Tuesday, October 16, 2018

Leaving the Pueblo, an art quilt

(Above:  Leaving the Pueblo. 36" x 23". Image transfers on fabric, pieced, machine and hand stitched.  Click on any image to enlarge.)

At the end of August, my husband Steve and I enjoyed a wonderful Western adventure to National Parks in Utah, Colorado, and New Mexico.  I took hundreds of photos, and many of them were detail shots of the amazing textures found in Ancestral Puebloan ruins.  We took an early morning extended tour of the Balcony House at Mesa Verde.  Inside one of the enclosures was the remains of 13th century wall decor.  Just looking at the picture makes my mind wonder about the people who lived there, the many footprints that came and went, the history, and the passage of time.  (To read about our trip, CLICK HERE.)

 (Above:  Leaving the Pueblo, detail.)

Like most people, I take photographs to remember a particular place and time.  I take pictures because I'm amazed and overwhelmed by the sheer beauty of a place and because the textures are so vast and intricate that I know my stitching will never compare ... but I'd like to try!  Generally, I don't try.  There isn't enough time in a single life to recreate the sensations from a trip like this. 

  (Above:  Leaving the Pueblo, detail.)

The tour guide talked about the native population that left Mesa Verde and surrounding areas. There is no concrete reason. Perhaps it was due to years of drought and failing crops. Perhaps the population had outgrown the land's capacity for crops.  Perhaps it was after raids from other tribes.  For whatever reason, they migrated south.  Were these ancient people forced to flee?  It is hard to imagine an entire area leaving behind well constructed dwellings, homes, storage bins of food, kivas and places to worship without also imagining some foreboding force in the equation.

  (Above:  Leaving the Pueblo, detail.)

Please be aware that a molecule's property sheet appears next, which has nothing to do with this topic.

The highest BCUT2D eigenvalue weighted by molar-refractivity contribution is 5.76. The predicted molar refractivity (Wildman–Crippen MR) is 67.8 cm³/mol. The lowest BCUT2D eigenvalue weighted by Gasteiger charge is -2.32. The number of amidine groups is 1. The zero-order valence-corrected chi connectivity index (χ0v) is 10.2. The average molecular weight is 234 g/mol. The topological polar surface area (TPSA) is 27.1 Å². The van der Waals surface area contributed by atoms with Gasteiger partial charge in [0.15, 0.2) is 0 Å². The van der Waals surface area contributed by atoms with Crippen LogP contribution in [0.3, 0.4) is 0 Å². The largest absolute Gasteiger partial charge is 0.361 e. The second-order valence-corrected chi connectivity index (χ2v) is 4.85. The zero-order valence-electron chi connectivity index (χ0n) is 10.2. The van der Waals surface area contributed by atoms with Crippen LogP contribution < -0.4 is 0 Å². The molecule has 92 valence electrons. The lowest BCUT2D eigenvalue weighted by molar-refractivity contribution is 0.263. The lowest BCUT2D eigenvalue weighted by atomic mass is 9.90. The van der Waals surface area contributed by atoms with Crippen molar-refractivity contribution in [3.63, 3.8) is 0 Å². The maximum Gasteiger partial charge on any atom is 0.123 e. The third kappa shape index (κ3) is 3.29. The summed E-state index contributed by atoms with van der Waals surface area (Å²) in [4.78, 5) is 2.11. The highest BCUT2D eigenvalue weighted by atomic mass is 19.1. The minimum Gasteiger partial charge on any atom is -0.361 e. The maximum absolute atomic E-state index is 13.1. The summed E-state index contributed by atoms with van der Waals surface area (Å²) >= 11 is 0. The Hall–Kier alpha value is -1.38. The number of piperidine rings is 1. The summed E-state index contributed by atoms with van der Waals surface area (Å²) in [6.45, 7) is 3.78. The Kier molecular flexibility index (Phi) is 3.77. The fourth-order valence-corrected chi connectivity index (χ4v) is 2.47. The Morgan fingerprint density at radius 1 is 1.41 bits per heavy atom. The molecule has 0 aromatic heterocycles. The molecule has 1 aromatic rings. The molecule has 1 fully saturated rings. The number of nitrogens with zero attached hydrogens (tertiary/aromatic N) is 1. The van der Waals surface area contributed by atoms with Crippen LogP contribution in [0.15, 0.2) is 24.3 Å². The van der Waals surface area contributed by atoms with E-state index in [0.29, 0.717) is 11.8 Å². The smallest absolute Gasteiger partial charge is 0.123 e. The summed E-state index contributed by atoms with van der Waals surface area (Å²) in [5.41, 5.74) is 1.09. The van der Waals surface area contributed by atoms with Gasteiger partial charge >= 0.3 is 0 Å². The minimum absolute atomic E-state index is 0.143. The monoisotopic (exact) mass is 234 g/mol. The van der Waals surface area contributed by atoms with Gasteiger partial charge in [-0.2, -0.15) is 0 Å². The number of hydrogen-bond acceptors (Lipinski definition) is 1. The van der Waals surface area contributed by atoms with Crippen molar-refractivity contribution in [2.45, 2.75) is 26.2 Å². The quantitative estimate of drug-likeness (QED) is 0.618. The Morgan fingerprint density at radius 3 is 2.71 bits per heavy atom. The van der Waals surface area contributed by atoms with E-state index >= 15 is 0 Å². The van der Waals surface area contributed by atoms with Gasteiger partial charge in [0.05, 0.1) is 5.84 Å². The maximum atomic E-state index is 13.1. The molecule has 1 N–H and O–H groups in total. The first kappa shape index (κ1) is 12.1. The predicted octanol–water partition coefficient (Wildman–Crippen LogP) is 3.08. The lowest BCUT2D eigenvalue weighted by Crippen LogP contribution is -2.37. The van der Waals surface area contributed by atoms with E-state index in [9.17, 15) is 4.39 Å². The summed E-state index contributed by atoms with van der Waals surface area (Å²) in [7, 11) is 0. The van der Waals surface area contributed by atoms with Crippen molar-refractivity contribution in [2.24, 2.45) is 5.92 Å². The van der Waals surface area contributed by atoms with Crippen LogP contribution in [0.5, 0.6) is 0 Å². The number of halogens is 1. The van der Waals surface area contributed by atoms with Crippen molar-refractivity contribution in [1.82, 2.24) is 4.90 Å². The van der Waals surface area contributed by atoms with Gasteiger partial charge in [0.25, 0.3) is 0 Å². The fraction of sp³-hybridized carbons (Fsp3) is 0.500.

In other places, we learned about the Long Walk of the Navajo Nation and other tribes, an attempt at ethnic cleansing by forced migration in 1864.  Many died along the seven or so paths that stretched out over 300 miles.  Few were prepared for the long journey.  Some escaped and raided the soldiers.  The conditions at the internment camp were deplorable, including brackish water, failed cropped, and starvation.  Four years later, those that remained were allowed to return to their homelands, an Indian reservation.  This is a story that isn't confined to the area known as "the four corners".  Tribes east of the Mississippi have the Trail of Tears.  They were never permitted to return but granted ever shrinking areas of land in places totally unlike their native landscapes. The history of North American's native population is a horrible one, a dark spot on the USA nation's past.  
  (Above:  Leaving the Pueblo, detail.)

Everywhere we went, I saw footprints of modern people in the sand.  People coming and going.  People walking along the same paths as those used over the course of history.  I wondered how many people today were related to those who fled, those who forced them to go, or those in other parts of the world where other conflicts caused other sad tales of migration.  My father and his parents were forced from their Hungarian farm after World War II.  There must have been footprints there too.

 (Above:  Leaving the Pueblo, reverse.)

Perhaps I noticed the footprints because of history.  Perhaps I photographed them simply for their texture.  Perhaps I snapped the shots with the idea of stitching this quilt. Like the reason behind the Ancestral Puebloan people leaving their cliff dwelling, I really don't know.  But I do know that the images later inspired me to have Spoonflower transfer a couple shots to fabric so that I could enter a piece in the SAQA (Studio Art Quilt Associates) call-for-entry for a traveling exhibition called Forced to Flee.  Odds are long for an acceptance but that's not why I made this quilt.  Really, it was high time that I actually try to stitch some of the textures from one of my trips! 

The reverse of the quilt is an image of footprints.  My husband Steve likes it better than the front!


Elizabeth said...

Always so inspiring!!! You also write so beautifully! I have been to many National Parks and Monuments but none has left the impact that Mesa Verde did!!!

Kiss Marianne said...

Dear Susan Lenz, I'm amazing from all your works and this one, the Pueblos are most fantastic.
Thank xou very much!
Perhaps i have wrought but if not, I write it now – I'm living in Hungary, Budapest and should like to know, where was your Father's house? Was he origined "Schwab"? Because after the II WW
followed a great chase after them. Or on account some other thing? We, my family and I remained at home (in Hungary) in spite of the fact that we are Jewish and in the II.WW. we were the pursueds. My dear Father and Grandpa were killed by the Hungarian and German nazis.
But now the world again very dangerous place for many people. It's very sad, isn't it?
With love